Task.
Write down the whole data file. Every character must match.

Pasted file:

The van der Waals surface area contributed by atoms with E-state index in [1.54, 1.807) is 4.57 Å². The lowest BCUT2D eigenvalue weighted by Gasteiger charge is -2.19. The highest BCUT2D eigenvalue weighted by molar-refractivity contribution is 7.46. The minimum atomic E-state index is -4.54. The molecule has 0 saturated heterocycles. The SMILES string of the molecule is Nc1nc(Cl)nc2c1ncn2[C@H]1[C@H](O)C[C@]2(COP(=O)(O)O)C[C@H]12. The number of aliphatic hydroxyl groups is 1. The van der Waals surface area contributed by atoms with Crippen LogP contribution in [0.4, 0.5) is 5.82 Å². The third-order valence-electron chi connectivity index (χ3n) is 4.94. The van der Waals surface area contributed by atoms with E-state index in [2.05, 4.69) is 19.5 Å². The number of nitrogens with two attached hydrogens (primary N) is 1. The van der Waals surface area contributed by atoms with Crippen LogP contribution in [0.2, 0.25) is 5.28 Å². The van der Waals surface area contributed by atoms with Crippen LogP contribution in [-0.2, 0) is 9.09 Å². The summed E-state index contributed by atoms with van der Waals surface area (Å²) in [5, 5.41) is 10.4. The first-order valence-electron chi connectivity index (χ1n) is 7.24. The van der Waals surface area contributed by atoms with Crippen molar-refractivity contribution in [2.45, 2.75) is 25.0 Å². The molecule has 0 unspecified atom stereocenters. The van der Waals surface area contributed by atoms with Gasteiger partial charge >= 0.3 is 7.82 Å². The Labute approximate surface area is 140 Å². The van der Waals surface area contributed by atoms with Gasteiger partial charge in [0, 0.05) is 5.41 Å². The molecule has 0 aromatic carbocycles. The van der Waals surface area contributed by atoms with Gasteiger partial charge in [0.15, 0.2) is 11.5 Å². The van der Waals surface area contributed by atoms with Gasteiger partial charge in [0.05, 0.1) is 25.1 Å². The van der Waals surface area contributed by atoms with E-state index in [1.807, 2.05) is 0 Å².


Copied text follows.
The van der Waals surface area contributed by atoms with E-state index in [1.54, 1.807) is 4.57 Å². The lowest BCUT2D eigenvalue weighted by Gasteiger charge is -2.19. The highest BCUT2D eigenvalue weighted by molar-refractivity contribution is 7.46. The minimum atomic E-state index is -4.54. The molecule has 0 saturated heterocycles. The SMILES string of the molecule is Nc1nc(Cl)nc2c1ncn2[C@H]1[C@H](O)C[C@]2(COP(=O)(O)O)C[C@H]12. The number of aliphatic hydroxyl groups is 1. The van der Waals surface area contributed by atoms with Crippen LogP contribution in [0.4, 0.5) is 5.82 Å². The third-order valence-electron chi connectivity index (χ3n) is 4.94. The van der Waals surface area contributed by atoms with E-state index in [2.05, 4.69) is 19.5 Å². The number of nitrogens with two attached hydrogens (primary N) is 1. The van der Waals surface area contributed by atoms with Crippen LogP contribution in [0.2, 0.25) is 5.28 Å². The van der Waals surface area contributed by atoms with Crippen LogP contribution in [-0.2, 0) is 9.09 Å². The summed E-state index contributed by atoms with van der Waals surface area (Å²) in [5, 5.41) is 10.4. The first-order valence-electron chi connectivity index (χ1n) is 7.24. The van der Waals surface area contributed by atoms with Crippen molar-refractivity contribution in [2.45, 2.75) is 25.0 Å². The molecule has 0 unspecified atom stereocenters. The van der Waals surface area contributed by atoms with Gasteiger partial charge >= 0.3 is 7.82 Å². The Labute approximate surface area is 140 Å². The van der Waals surface area contributed by atoms with Gasteiger partial charge in [0, 0.05) is 5.41 Å². The molecule has 0 aromatic carbocycles. The van der Waals surface area contributed by atoms with Gasteiger partial charge in [0.15, 0.2) is 11.5 Å². The van der Waals surface area contributed by atoms with Gasteiger partial charge in [0.05, 0.1) is 25.1 Å². The van der Waals surface area contributed by atoms with E-state index in [1.807, 2.05) is 0 Å².